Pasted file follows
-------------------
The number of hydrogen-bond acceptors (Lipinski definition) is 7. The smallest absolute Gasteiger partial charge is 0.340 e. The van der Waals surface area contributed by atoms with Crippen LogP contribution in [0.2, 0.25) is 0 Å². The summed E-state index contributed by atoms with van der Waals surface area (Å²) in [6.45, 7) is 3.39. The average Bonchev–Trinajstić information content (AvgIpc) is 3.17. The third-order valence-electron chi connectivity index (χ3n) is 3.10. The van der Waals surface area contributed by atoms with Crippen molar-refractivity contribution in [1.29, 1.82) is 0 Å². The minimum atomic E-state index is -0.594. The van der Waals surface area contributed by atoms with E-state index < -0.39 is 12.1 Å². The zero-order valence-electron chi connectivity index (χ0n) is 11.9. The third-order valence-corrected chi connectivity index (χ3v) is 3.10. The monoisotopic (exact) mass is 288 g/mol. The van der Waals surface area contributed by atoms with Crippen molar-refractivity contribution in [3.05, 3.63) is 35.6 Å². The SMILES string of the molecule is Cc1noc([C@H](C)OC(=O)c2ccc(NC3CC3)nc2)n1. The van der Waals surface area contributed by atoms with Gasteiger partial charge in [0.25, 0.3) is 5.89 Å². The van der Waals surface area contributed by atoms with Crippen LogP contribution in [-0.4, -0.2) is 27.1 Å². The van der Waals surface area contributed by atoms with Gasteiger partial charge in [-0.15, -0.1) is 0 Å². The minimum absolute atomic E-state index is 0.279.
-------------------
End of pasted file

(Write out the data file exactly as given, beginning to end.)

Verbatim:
The number of hydrogen-bond acceptors (Lipinski definition) is 7. The smallest absolute Gasteiger partial charge is 0.340 e. The van der Waals surface area contributed by atoms with Crippen LogP contribution in [0.2, 0.25) is 0 Å². The summed E-state index contributed by atoms with van der Waals surface area (Å²) in [6.45, 7) is 3.39. The average Bonchev–Trinajstić information content (AvgIpc) is 3.17. The third-order valence-electron chi connectivity index (χ3n) is 3.10. The van der Waals surface area contributed by atoms with Crippen molar-refractivity contribution in [1.29, 1.82) is 0 Å². The minimum atomic E-state index is -0.594. The van der Waals surface area contributed by atoms with E-state index < -0.39 is 12.1 Å². The zero-order valence-electron chi connectivity index (χ0n) is 11.9. The third-order valence-corrected chi connectivity index (χ3v) is 3.10. The monoisotopic (exact) mass is 288 g/mol. The van der Waals surface area contributed by atoms with Crippen molar-refractivity contribution in [3.05, 3.63) is 35.6 Å². The SMILES string of the molecule is Cc1noc([C@H](C)OC(=O)c2ccc(NC3CC3)nc2)n1. The van der Waals surface area contributed by atoms with Gasteiger partial charge in [0.25, 0.3) is 5.89 Å². The van der Waals surface area contributed by atoms with Crippen LogP contribution in [-0.4, -0.2) is 27.1 Å². The van der Waals surface area contributed by atoms with Gasteiger partial charge in [-0.15, -0.1) is 0 Å². The minimum absolute atomic E-state index is 0.279.